2. A remote axis admittance system in accordance with claim 1 wherein said compliance means comprises a plurality of rod-like members connected between said first and second support means with said first portion being portions of said rod-like members normally parallel to and spaced from the axis of said part gripping means and said second portion being portions of said rod-like members forming an acute angle with but spaced from said axis.
3. A remote axis admittance system in accordance with claim 2 where said rod-like members are symmetrically disposed about said axis.
4. A remote axis admittance system in accordance with claim 3 wherein there are three of said rod-like members.
5. A remote axis admittance system in accordance with claim 3 wherein said admittance means further comprises,
elastomeric material between said first and second support means surrounding said rod-like members.
6. A remote axis admittance system in accordance with claim 5 wherein said rod-like members comprise metal flexible cable,
and further comprising a spacer member between said first and second portions.
7. A remote axis admittance system in accordance with claim 3 wherein said rod-like members comprise spring wire.
8. A remote axis admittance system in accordance with claim 1 and further comprising elastic means coacting with said first and second portions for providing an elastic force with said first and second portions constraining motion in response to an actuating force applied to said first support means.
9. A remote axis admittance system in accordance with claim 8 wherein said elastic means comprises means for preloading said first and second portions.
10. A remote axis admittance system in accordance with claim 9 wherein said elastic means comprises means for preloading said support means in tension.
11. A remote axis admittance system in accordance with claim 9 wherein said elastic means comprises means for preloading said first and second portions in compression.
12. A remote axis admittance system comprising,
a first support means for receiving an actuating force,
compliance means secured to said first support means and having a first portion defining a translation region and a second portion defining a rotation region,
a second support means coupled to said first support means by said compliance means for supporting part gripping means,
part gripping means carried by said second support means,
said translation region responding to a force developed about a compliance center or axis embraced by said part gripping means by deflecting in a direction producing translation of said part gripping means and said rotation region responding to a moment by producing rotation about said compliance center or axis,
and damping means coupled to said compliance means for damping said system to significantly reduce oscillations.
US05953492 1978-10-23 1978-10-23 Remote axis admittance system Expired - Lifetime US4202107A (en)

Priority Applications (1)

Application Number Priority Date Filing Date Title
US05953492 US4202107A (en) 1978-10-23 1978-10-23 Remote axis admittance system

Applications Claiming Priority (1)

Application Number Priority Date Filing Date Title
US05953492 US4202107A (en) 1978-10-23 1978-10-23 Remote axis admittance system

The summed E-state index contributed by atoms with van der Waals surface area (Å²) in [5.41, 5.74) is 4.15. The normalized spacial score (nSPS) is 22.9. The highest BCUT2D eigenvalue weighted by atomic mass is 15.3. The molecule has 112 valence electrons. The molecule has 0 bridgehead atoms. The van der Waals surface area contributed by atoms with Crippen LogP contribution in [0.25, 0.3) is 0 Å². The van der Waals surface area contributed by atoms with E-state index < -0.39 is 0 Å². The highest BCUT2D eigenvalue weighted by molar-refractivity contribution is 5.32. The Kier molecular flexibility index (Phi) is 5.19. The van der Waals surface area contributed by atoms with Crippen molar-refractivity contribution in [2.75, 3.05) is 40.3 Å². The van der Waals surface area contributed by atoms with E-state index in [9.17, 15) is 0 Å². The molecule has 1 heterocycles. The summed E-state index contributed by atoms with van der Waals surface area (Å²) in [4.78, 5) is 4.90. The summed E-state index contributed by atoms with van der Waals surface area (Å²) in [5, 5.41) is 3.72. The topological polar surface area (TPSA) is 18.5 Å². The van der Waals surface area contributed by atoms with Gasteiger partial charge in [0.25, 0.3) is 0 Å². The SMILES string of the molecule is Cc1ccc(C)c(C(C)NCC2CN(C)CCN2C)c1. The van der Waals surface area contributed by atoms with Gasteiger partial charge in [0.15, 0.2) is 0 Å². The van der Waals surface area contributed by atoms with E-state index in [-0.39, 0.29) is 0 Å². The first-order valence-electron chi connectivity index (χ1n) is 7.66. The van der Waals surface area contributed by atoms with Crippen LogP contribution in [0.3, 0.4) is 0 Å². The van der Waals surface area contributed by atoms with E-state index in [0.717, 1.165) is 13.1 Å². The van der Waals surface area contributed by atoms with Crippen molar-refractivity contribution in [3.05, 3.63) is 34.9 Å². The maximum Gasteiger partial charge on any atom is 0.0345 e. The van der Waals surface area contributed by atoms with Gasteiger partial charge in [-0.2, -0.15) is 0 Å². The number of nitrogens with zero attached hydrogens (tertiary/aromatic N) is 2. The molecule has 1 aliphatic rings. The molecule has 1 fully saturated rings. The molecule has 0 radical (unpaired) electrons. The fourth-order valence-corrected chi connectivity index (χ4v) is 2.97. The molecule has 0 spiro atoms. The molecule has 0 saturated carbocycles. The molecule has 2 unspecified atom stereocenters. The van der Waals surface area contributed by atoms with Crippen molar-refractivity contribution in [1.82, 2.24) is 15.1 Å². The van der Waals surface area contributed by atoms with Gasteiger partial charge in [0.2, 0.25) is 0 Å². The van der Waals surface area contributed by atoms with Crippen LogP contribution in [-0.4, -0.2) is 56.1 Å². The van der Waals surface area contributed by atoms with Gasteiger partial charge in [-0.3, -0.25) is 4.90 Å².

Publications (1)

Publication Number Publication Date
US4202107A true US4202107A (en) 1980-05-13

Family

ID=25494083

Family Applications (1)

Application Number Title Priority Date Filing Date
US05953492 Expired - Lifetime US4202107A (en) 1978-10-23 1978-10-23 Remote axis admittance system

Country Status (1)

Country Link
US (1) US4202107A (en)

Cited By (49)

* Cited by examiner, † Cited by third party
Publication number Priority date Publication date Assignee Title
US4283153A (en) * 1978-12-21 1981-08-11 Cincinnati Milacron Inc. Compliant apparatus with remote smeared centers
US4290203A (en) * 1980-04-07 1981-09-22 Lord Corporation Insertion compliance device
US4324032A (en) * 1980-05-05 1982-04-13 The Charles Stark Draper Laboratory, Inc. Operator member erection system and method
US4327496A (en) * 1980-10-27 1982-05-04 Lord Corporation Adjustable link-type insertion compliance device
US4332066A (en) * 1980-01-07 1982-06-01 General Dynamics Corporation Compliance mechanism
US4355469A (en) * 1980-11-28 1982-10-26 The Charles Stark Draper Laboratory, Inc. Folded remote center compliance device
US4367591A (en) * 1979-09-07 1983-01-11 Hitachi, Ltd. Fitting device
WO1983001504A1 (en) * 1981-10-19 1983-04-28 Draper Lab Charles S Single stage remote center compliance device
US4400885A (en) * 1981-07-09 1983-08-30 The Charles Stark Draper Laboratory, Inc. Locking system for a remote center compliance device
US4477975A (en) * 1981-05-22 1984-10-23 The Charles Stark Draper Laboratory Adjustable remote center compliance device
US4485562A (en) * 1981-04-20 1984-12-04 The Charles Stark Draper Laboratory, Inc. Variable stiffness compliance device
US4537557A (en) * 1982-04-23 1985-08-27 The Charles Stark Draper Laboratory, Inc. Remote center compliance gripper system
USRE31999E (en) * 1980-10-27 1985-10-08 Lord Corporation Adjustable link-type insertion compliance device
WO1989011434A1 (en) * 1988-05-25 1989-11-30 Grasp, Inc. A mechanical closed loop robotic arm end effector positioning system
US4897930A (en) * 1986-12-15 1990-02-06 Gte Valenite Corporation Precision parallel mechanical float
US4932806A (en) * 1989-03-21 1990-06-12 The United States Of America As Represented By The Administrator Of The National Aeronautics And Space Administration Compliant joint
US4946421A (en) * 1988-05-13 1990-08-07 The United States Of America As Represented By The Administrator Of The National Aeronautics And Space Administration Robot cable-complaint devices